The Nigerian Communications Commission (NCC) has reduced the 90 days Mobile Number Porting (MNP) period to 45 days.

Mr Ayoola Oke of ICT Derivatives Ltd. made this known in Lagos on Tursday, while making a presentation at the 78th edition of the Telecom Consumer Parliament (TCP).

Oke spoke on the topic: ”Regulatory Responses to Consumer issues over the last one year – A Retrospect”.

He said that porting was introduced two years ago to make it easier for consumers to change their networks and keep their numbers.

According to him, consumers have to remain on the new network for at least 90 days before they can move to any other network.

READ ALSO  Buhari, Obasanjo in closed door meeting

”But consumers have kicked against this, especially when they discovered the new network is worse. So the initial period before a consumer can port again has been reduced by half, from 90 days to 45 days.

”The commission has also worked with operators to make porting faster, and while it generally took a few hours before the average time based on efforts of the commission in the last one year has gone down to between five to 20 minutes,” he said.

Oke said that porting customers also initially lost some services such as bank alerts, which had been rectified.

He said that the Value Added Service (VAS) providers had been integrated into the backend of the porting services.

READ ALSO  ICYMI: Lagos Assembly moves to slash ex-govs’ pensions

The Executive Vice Chairman, NCC, Prof. Umar Danbatta said that the regulatory body was cognisant of challenges that came along with the rapid growth of the industry.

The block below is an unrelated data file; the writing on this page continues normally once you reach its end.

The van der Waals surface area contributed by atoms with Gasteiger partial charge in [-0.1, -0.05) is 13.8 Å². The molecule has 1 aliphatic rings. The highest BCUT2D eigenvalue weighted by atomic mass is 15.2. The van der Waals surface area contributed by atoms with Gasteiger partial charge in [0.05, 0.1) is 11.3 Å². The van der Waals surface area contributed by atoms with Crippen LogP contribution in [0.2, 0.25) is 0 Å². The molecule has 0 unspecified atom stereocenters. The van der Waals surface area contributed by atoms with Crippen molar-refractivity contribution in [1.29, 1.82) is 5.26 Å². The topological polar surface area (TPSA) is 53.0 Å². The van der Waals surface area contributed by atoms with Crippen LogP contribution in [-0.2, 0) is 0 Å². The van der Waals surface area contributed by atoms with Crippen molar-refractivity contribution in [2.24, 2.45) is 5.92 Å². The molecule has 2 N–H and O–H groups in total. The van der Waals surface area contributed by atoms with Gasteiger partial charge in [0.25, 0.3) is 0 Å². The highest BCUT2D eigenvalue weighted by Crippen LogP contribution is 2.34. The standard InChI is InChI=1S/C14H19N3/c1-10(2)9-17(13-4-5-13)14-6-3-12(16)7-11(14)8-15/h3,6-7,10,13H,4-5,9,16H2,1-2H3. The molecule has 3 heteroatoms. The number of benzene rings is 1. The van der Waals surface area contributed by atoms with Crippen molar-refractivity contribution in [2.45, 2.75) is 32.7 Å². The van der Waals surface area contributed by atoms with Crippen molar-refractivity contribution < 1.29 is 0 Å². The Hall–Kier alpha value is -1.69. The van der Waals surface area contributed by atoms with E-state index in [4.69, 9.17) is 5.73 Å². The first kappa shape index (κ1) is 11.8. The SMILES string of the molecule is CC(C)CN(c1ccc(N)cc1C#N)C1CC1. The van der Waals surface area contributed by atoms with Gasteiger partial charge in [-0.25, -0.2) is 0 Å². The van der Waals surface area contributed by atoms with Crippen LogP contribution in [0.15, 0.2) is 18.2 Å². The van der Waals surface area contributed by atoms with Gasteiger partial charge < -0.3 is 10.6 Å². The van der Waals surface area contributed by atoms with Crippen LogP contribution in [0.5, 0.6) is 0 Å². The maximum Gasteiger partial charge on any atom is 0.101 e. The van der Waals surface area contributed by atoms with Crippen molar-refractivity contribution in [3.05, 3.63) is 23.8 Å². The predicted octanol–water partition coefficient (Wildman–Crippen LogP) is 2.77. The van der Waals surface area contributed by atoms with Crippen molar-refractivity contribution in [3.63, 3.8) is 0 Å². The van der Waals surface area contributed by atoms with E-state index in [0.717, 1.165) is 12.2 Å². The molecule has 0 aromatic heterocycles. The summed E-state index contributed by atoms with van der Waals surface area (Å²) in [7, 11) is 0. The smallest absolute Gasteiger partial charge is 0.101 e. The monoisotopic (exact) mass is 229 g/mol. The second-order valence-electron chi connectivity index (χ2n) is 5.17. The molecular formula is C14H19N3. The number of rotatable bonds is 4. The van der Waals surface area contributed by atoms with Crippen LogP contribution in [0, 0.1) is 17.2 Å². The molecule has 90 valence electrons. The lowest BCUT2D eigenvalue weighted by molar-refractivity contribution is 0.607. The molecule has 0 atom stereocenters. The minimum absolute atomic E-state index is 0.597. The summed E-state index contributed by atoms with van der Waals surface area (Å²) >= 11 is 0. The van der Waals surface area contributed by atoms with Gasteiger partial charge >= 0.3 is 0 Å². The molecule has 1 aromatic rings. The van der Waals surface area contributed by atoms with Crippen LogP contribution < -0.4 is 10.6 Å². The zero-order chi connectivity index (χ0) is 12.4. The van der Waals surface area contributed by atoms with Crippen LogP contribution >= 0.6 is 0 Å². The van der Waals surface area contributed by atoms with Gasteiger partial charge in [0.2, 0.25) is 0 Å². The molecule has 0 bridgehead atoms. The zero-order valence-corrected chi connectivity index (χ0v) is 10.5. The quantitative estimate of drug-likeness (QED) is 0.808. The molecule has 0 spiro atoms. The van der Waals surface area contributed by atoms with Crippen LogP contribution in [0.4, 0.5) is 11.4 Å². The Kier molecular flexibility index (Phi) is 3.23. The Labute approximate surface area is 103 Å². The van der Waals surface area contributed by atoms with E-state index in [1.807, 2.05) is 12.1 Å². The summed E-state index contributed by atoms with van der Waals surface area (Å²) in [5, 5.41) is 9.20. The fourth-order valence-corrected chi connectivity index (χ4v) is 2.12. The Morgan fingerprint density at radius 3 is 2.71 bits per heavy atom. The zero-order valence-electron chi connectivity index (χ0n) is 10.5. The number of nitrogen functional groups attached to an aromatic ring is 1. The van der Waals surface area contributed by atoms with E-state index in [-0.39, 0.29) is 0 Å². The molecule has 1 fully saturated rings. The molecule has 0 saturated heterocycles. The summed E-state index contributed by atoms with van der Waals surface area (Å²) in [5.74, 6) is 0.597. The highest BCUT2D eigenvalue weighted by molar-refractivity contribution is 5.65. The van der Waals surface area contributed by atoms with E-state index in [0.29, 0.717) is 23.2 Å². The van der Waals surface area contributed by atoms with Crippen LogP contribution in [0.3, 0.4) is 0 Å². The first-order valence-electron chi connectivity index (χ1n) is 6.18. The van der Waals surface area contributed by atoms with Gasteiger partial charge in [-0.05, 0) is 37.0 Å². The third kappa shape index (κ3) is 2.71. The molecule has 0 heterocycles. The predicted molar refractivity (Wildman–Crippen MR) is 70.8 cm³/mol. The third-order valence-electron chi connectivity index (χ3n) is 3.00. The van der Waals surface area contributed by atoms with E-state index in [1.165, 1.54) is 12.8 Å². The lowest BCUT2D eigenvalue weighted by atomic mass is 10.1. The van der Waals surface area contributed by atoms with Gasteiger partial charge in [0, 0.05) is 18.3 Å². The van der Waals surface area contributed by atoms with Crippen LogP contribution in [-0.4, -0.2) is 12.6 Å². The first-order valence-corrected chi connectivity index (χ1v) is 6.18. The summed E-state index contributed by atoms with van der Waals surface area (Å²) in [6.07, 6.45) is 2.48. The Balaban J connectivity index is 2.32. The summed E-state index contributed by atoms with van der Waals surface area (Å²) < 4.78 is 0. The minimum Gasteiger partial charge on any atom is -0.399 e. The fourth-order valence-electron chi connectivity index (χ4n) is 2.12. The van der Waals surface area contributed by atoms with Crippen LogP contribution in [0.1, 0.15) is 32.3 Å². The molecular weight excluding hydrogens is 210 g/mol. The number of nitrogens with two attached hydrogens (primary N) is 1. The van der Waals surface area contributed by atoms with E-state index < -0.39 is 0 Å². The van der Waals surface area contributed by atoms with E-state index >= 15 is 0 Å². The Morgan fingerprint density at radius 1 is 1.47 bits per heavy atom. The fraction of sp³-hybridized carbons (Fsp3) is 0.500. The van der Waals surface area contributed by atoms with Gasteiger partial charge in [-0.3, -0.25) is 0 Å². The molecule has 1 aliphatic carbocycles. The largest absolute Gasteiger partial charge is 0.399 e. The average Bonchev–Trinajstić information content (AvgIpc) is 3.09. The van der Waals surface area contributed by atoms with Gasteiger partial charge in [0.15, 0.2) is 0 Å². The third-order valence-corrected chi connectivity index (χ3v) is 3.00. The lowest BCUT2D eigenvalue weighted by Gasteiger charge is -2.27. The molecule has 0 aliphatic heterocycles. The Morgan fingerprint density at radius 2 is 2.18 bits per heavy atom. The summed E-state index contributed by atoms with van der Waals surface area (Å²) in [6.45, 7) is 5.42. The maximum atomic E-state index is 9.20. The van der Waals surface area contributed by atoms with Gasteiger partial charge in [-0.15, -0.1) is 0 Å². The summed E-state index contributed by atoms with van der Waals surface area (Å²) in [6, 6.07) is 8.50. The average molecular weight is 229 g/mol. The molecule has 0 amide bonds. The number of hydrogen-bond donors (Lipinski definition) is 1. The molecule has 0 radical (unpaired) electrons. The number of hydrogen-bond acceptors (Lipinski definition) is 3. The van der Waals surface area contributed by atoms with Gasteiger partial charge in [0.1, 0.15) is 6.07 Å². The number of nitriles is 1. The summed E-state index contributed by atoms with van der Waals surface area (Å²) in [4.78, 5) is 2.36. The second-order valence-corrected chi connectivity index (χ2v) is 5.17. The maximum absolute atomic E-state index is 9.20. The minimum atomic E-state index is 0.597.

”In fulfillment of its mandate as prescribed by the Nigerian Communications Act 2003, NCC, while taking cognisance of the challenges that came along with rapid growth of the industry, has consistently strived to ensure that Nigerians have access to quality telecommunications services at affordable prices.

”The industry’s challenges over the years have been that of provision of acceptable quality of service on a consistent basis.

”The non-technical factors, which conspire to degrade the quality of services are erratic power supply, vandalisation of telecommunications infrastructure, multiple taxation and right of way issues as well as security challenges at mobile base stations, among others,” Danbatta said.

READ ALSO  Miss Nigeria canvasses life imprisonment for rapists

Represented by Mr Ubale Maska, the Executive Commissioner for Technical Service, NCC, Danbatta said that TCP was a platform where stakeholders were engaged in an interactive session.

He said that it provided a unique opportunity for consumers of telecommunications services to be informed and educated on burning issues in the industry.

He said that consumers could freely express their views and expectations in the presence of the service providers and the regulator.